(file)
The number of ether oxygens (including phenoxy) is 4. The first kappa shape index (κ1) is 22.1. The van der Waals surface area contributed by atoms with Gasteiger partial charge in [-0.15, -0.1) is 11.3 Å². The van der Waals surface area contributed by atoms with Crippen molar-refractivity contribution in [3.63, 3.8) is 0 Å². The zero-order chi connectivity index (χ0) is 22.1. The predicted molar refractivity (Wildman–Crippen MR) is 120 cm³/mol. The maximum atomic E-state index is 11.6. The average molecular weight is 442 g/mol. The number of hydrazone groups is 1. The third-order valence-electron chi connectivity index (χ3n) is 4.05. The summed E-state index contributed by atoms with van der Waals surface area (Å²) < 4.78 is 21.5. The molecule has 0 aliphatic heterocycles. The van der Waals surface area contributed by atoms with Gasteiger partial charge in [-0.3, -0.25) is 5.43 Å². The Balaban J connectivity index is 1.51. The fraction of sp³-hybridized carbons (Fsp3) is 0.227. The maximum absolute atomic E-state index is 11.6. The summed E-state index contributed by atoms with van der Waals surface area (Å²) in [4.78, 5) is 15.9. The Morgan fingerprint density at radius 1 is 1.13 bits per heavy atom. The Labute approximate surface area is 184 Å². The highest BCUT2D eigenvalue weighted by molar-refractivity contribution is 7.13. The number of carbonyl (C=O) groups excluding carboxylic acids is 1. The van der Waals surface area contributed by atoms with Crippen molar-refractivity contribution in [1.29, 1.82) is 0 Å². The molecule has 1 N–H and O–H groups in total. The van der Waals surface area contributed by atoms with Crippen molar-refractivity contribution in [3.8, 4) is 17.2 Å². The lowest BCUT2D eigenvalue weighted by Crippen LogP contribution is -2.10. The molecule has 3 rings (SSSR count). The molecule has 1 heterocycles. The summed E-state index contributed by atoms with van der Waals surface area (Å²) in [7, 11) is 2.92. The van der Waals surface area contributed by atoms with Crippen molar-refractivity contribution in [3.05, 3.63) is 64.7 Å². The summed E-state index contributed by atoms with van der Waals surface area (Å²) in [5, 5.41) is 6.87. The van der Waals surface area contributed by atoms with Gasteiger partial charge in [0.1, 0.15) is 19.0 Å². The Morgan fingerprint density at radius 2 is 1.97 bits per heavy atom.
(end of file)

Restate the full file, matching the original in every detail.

The number of ether oxygens (including phenoxy) is 4. The first kappa shape index (κ1) is 22.1. The van der Waals surface area contributed by atoms with Gasteiger partial charge in [-0.15, -0.1) is 11.3 Å². The van der Waals surface area contributed by atoms with Crippen molar-refractivity contribution in [3.63, 3.8) is 0 Å². The zero-order chi connectivity index (χ0) is 22.1. The predicted molar refractivity (Wildman–Crippen MR) is 120 cm³/mol. The maximum atomic E-state index is 11.6. The average molecular weight is 442 g/mol. The number of hydrazone groups is 1. The third-order valence-electron chi connectivity index (χ3n) is 4.05. The summed E-state index contributed by atoms with van der Waals surface area (Å²) < 4.78 is 21.5. The molecule has 0 aliphatic heterocycles. The van der Waals surface area contributed by atoms with Gasteiger partial charge in [-0.3, -0.25) is 5.43 Å². The Balaban J connectivity index is 1.51. The fraction of sp³-hybridized carbons (Fsp3) is 0.227. The maximum absolute atomic E-state index is 11.6. The summed E-state index contributed by atoms with van der Waals surface area (Å²) in [4.78, 5) is 15.9. The Morgan fingerprint density at radius 1 is 1.13 bits per heavy atom. The Labute approximate surface area is 184 Å². The highest BCUT2D eigenvalue weighted by molar-refractivity contribution is 7.13. The number of carbonyl (C=O) groups excluding carboxylic acids is 1. The van der Waals surface area contributed by atoms with Crippen molar-refractivity contribution in [1.29, 1.82) is 0 Å². The molecule has 1 N–H and O–H groups in total. The van der Waals surface area contributed by atoms with Crippen molar-refractivity contribution in [3.8, 4) is 17.2 Å². The lowest BCUT2D eigenvalue weighted by Crippen LogP contribution is -2.10. The molecule has 3 rings (SSSR count). The molecule has 1 heterocycles. The summed E-state index contributed by atoms with van der Waals surface area (Å²) in [7, 11) is 2.92. The van der Waals surface area contributed by atoms with Crippen molar-refractivity contribution in [3.05, 3.63) is 64.7 Å². The summed E-state index contributed by atoms with van der Waals surface area (Å²) in [5, 5.41) is 6.87. The van der Waals surface area contributed by atoms with Gasteiger partial charge in [0.1, 0.15) is 19.0 Å². The Morgan fingerprint density at radius 2 is 1.97 bits per heavy atom.